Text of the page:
myocardial infarction, emphysema and other problems.  Blood tests 
subsequently revealed higher-than-normal CO levels, which I attribute 
to smoke inhalation during chimney descent into non-extinguished 
fireplaces. He has experienced chronic back pain for several years.  A 
neurological examination was consistent with a mild herniation of his 
L4-L5 or L5-S1 disk, which probably resulted from carrying a heavy 
sack of toys, enduring bumpy sleigh rides, and his jarring feet-first 
falls to the bottom of chimneys. Mr. C. had a swollen left scrotum, 
which, upon biopsy, was diagnosed as scrotal cancer, the likely 
etiology being the soot from chimneys.

Psychiatric Examination and Social/Occupational Correlates: Mr. C's
depression has been chronic for several years.  I do not believe it to be
organic in nature-rather, he has a number of unresolved issues in his
personal and professional life which cause him distress. He exhibits
long-term amnesia, and cannot recall any events more than 5 years ago. 
This may be due to a repressed psychological trauma he experienced, 
head trauma, or, more likely, the mythical nature of his existence. 
Although the patient has a jolly demeanor, he expresses profound 
unhappiness.  He reports anger at not receiving royalties for the 
widespread commercial use of his likeness and name.  Although he 
reports satisfaction with the sex he has with his wife, I sense he may 
feel erotic impulses when children sit on his lap, and I worry he may 
have pedophillic tendencies.  This could be the subconscious reason 
he employs only vertically-challenged workers ("elfs"), but I believe 
his hiring practices are more likely a reaction formation due to body-
image problems stemming from his obesity.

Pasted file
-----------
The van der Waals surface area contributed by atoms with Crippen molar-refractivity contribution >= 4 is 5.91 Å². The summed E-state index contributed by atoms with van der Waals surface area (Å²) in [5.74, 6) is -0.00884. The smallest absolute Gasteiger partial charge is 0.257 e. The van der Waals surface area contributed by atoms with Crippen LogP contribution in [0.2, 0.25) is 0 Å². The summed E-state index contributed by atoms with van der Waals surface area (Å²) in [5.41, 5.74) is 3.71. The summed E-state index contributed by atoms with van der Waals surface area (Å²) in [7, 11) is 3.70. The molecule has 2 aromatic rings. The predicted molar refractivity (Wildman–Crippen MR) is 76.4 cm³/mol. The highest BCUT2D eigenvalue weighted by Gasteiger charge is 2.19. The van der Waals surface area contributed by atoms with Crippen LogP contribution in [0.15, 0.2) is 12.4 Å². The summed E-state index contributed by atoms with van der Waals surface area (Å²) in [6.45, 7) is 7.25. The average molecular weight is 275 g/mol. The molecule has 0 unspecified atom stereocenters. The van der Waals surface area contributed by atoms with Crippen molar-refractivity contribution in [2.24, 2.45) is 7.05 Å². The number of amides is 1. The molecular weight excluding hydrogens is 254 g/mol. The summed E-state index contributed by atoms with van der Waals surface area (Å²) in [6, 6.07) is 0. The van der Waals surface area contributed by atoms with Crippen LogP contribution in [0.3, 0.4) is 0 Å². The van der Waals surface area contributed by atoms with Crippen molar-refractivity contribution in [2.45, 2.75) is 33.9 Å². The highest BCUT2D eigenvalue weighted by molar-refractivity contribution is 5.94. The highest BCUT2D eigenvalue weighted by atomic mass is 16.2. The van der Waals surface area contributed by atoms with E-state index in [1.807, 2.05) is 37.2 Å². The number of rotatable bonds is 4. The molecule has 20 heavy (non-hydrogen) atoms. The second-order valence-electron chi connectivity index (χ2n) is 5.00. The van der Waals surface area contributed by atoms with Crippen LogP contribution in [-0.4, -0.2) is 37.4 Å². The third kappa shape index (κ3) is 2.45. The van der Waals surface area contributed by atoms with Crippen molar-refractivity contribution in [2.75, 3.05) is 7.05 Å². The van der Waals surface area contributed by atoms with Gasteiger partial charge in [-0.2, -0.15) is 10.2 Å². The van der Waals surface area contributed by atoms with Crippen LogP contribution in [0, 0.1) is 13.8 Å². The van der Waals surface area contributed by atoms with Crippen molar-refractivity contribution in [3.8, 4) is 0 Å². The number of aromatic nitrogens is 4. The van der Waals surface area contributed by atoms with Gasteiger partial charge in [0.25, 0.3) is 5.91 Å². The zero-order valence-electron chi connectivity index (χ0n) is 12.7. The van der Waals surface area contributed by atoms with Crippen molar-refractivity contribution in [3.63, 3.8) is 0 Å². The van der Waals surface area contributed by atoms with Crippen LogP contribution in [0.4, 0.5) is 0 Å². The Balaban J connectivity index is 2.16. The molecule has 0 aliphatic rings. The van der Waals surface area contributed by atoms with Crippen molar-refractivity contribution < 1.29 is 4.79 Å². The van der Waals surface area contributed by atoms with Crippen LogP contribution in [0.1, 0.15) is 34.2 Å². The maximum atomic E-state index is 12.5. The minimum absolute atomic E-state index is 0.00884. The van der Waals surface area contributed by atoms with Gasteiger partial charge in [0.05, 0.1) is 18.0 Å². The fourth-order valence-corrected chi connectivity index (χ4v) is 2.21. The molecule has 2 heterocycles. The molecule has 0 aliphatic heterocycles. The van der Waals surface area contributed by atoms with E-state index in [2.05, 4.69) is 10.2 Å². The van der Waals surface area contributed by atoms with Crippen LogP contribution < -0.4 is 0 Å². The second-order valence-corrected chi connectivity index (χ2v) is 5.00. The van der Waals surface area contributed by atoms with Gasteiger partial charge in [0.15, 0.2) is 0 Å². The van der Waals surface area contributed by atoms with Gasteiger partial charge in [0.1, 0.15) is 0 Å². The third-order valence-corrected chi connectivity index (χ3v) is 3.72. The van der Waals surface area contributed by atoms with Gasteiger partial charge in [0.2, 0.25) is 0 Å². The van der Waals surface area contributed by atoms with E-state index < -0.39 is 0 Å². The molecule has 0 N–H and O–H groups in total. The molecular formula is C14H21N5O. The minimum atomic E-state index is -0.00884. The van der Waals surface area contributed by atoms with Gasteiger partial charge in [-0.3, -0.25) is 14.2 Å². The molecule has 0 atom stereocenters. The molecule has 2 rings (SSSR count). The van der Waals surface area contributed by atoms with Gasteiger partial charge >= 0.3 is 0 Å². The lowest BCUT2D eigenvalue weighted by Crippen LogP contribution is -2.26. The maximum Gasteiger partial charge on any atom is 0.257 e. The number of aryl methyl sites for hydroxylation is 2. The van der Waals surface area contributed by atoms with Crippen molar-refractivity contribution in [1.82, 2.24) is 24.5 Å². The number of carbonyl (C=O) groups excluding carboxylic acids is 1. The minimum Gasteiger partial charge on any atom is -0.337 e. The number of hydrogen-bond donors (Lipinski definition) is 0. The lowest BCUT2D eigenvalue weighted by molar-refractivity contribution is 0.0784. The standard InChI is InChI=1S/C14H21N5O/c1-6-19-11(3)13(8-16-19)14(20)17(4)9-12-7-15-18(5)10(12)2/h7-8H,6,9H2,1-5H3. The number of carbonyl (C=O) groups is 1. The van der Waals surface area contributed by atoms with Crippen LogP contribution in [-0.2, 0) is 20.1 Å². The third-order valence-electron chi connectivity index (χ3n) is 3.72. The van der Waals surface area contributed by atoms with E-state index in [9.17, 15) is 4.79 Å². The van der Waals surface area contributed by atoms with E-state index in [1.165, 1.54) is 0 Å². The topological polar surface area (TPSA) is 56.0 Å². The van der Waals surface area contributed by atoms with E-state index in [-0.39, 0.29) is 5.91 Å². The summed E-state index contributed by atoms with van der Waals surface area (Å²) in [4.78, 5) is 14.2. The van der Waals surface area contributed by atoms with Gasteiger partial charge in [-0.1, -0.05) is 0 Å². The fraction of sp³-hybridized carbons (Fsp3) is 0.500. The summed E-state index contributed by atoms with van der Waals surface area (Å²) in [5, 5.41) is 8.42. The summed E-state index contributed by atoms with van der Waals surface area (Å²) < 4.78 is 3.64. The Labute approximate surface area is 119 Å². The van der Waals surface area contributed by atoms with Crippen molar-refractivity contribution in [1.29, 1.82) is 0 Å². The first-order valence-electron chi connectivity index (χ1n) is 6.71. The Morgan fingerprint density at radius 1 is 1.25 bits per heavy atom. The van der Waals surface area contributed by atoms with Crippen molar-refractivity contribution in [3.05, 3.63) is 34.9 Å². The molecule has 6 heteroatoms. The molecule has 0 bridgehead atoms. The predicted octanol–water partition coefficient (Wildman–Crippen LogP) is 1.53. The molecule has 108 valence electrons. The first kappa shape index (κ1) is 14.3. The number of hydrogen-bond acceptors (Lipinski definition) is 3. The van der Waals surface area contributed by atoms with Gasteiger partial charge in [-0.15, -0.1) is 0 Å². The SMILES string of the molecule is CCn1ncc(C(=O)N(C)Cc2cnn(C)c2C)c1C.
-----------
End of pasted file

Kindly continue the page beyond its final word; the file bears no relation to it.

The patient feels annoyed and worried when he is told many people 
do not believe he exists, and I feel this may develop into a serious 
identity crisis if not dealt with.  He reports great stress over having to 
choose which gifts to give to children, and a feeling of guilt and 
inadequacy over the decisions he makes as to which children are 
"naughty" and "nice". Because he experiences total darkness lasting 
many months during winter at the North Pole, Seasonal Affective 
Disorder (SAD) may be a contributor to his depression.

Treatment and Counselling:  All Mr. C's wounds were cleaned and
dressed, and he was prescribed an antibiotic ointment for his eyes.  A
referral to a physiotherapist was made to ameliorate his disk problem.
 On February 9, a bilateral orchidectomy was performed, and no further
cancer has been detected as of this writing.  He was counselled to 
wash soot from his body regularly, to avoid lit-fire chimney descents 
where practicable, and to consider switching to a closed-sleigh, 
heated, pressurized sleigh.  He refused suggestions to add a helmet 
and protective accessories to his uniform.  He was put on a high-fibre, 
low cholesterol diet, and advised to reduce his smoking and drinking.  
He has shown success with these lifestyle changes so far, although it 
remains to be seen whether he will be able to resist the treats left out 
for him next Christmas. He visits a psychiatrist weekly, and reports 
doing "Not too bad, HO! HO! HO!".

Conclusions:  Physicians, when presented with aerial sleigh-borne
present-deliverers exhibiting more than a few of these symptoms,
should seriously consider ASBPDS as their differential diagnosis.  I
encourage other physicians with access to patients working in allied
professions (e.g.Nightly Teeth-Purchasers or Annual Candied Egg
Providers) to investigate whether analogous anatomical/ 
physiological/ psychological syndromes exist. The happiness of 
children everywhere depend on effective management of these 
syndromes.